The chart with this story shows no significant difference in final body weight, average daily gain, dry matter intake, or feed efficiency.

It also shows no statistical difference between the treatments with respect to hot-carcass weight, dressed yield, ribeye area, backfat thickness, or quality and yield grades.

Britt Hicks, Oklahoma State University

This chart shows the results from intermittent feeding of Tylan provided essentially the same control of liver abscesses as did full-time feeding.

The use of Tylan was reduced by 60% using the intermittent treatment.

One of the goals was to measure antibiotic resistance and see whether reduced exposure via the decrease in Tylan feeding would cut into resistance levels. That was not the case.

Researchers collected feces from eight randomly selected animals in each pen on days 0, 20 and 118 to assess the impact of treatment on the amount of antimicrobial resistant enterococci bacteria.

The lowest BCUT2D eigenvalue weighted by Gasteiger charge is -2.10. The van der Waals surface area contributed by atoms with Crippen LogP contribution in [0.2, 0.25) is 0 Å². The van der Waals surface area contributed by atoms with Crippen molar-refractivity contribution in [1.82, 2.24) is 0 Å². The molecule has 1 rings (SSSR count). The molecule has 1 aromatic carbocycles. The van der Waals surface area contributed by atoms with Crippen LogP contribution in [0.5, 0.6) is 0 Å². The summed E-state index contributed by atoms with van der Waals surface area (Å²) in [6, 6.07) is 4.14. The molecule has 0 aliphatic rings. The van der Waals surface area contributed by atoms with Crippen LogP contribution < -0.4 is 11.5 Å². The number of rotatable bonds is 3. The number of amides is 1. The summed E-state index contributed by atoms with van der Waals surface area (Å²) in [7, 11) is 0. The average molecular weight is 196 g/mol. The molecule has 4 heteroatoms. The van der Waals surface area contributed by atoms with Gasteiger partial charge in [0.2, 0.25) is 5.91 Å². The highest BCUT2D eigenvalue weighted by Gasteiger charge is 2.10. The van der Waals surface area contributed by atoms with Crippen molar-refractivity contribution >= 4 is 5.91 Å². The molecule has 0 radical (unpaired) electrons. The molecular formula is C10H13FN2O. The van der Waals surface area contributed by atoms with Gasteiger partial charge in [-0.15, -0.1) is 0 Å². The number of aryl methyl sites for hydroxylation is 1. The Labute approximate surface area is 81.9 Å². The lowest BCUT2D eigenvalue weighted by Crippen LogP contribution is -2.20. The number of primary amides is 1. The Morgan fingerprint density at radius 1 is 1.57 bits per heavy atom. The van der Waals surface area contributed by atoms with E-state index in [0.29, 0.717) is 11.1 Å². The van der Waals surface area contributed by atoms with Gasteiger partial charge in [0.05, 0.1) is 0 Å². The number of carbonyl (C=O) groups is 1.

They reported that enterococcus bacterial counts did not differ by treatment group over time, and that there was a strong period effect for antimicrobial resistance among all groups. Resistance increased dramatically from day 0 to day 118.

Researchers suggested the development of antimicrobial resistance is not necessarily driven by exposure to antibiotics included in the diet, because resistance increased in all treatments. Instead, they thought more likely it is acquired through exposure to resistance elements that have accumulated in the feeding environment over time.